“Music from the Film” is a special about music of course, and notes how Robert Pattison is apparently a very talented musician in real life. The music definitely did add greatly to the movie. It is not enough to just have a good story, characters, and actors with chemistry, but the atmosphere and mood also have to work, and music so often contributes to this. I think after seeing this film, I realize that this is lacking often enough in many films for me.
“Becoming Edward” and “Becoming Bella” are interesting, but sometimes overemphasizes the appearance of the actors rather than the depth of the characters, and Pattison admits it was an almost impossible challenge. Apparently he got the part largely because he is tortured, as many monsters are. Pattison’s own insights into the character show he is very intelligent. Kristen Stewart’s interview is not quite as interesting but it also shows that she is an excellent actress because she is so different in real life from Bella, very perky and outgoing. There is also a montage of vampire kiss scenes from the movie and a remix of “Bella’s Lullaby”.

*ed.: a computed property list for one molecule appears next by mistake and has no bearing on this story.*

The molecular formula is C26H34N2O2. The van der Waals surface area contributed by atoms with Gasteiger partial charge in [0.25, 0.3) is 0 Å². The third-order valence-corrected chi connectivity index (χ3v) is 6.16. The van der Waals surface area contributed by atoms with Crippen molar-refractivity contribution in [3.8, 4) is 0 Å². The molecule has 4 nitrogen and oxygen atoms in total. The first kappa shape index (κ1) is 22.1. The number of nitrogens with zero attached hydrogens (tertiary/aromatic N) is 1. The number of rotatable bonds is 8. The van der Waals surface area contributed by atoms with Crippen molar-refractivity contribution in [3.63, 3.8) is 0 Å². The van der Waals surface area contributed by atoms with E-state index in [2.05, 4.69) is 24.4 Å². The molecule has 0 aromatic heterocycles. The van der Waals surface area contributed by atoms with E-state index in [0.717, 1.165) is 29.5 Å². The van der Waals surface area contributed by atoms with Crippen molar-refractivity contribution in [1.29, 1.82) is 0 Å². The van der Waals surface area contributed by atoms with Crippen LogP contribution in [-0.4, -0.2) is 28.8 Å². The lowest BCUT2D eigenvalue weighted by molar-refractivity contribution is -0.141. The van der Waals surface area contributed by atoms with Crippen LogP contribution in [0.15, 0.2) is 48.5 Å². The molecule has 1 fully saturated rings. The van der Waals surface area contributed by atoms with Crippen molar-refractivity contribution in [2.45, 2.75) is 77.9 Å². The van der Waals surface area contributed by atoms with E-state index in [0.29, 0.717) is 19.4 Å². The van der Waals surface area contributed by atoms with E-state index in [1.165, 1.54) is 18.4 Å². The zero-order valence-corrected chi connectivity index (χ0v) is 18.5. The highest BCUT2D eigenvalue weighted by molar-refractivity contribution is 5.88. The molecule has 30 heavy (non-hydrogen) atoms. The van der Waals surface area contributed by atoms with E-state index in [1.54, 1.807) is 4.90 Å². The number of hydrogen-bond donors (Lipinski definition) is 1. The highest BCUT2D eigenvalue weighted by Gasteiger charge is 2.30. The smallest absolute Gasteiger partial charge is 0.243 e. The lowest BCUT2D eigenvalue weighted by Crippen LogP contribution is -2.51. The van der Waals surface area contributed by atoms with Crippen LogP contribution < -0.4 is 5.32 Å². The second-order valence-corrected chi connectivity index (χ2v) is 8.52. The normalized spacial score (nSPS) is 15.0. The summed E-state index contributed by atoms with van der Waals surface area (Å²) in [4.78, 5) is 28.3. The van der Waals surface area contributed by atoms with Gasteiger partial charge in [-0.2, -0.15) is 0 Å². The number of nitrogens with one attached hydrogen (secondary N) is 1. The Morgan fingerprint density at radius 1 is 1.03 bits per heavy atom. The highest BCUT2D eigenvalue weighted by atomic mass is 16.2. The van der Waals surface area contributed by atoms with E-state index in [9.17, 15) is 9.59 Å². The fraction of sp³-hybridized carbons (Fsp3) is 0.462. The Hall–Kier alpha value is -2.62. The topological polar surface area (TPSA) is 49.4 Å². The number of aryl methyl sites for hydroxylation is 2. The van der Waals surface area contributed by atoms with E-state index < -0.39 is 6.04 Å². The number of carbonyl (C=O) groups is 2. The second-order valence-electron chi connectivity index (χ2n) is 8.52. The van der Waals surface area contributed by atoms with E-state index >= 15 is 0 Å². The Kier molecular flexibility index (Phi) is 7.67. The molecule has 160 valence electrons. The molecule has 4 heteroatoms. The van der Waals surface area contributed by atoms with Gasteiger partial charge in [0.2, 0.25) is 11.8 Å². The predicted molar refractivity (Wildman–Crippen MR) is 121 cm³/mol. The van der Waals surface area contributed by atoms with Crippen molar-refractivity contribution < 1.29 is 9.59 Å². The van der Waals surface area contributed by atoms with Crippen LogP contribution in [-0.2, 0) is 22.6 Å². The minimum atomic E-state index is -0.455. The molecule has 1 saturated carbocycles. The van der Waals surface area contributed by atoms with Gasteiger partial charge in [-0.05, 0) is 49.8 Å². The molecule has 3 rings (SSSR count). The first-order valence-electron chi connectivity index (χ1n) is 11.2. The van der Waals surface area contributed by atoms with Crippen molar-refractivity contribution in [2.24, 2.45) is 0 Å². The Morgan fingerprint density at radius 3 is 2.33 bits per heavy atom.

Just when we were starting to run out of reasons to go to theatres and escape into a young person’s fantasy world, Twilight comes along and manages to be adventurous and fun and chaste, but still intense. I am already looking forward to seeing the next installment.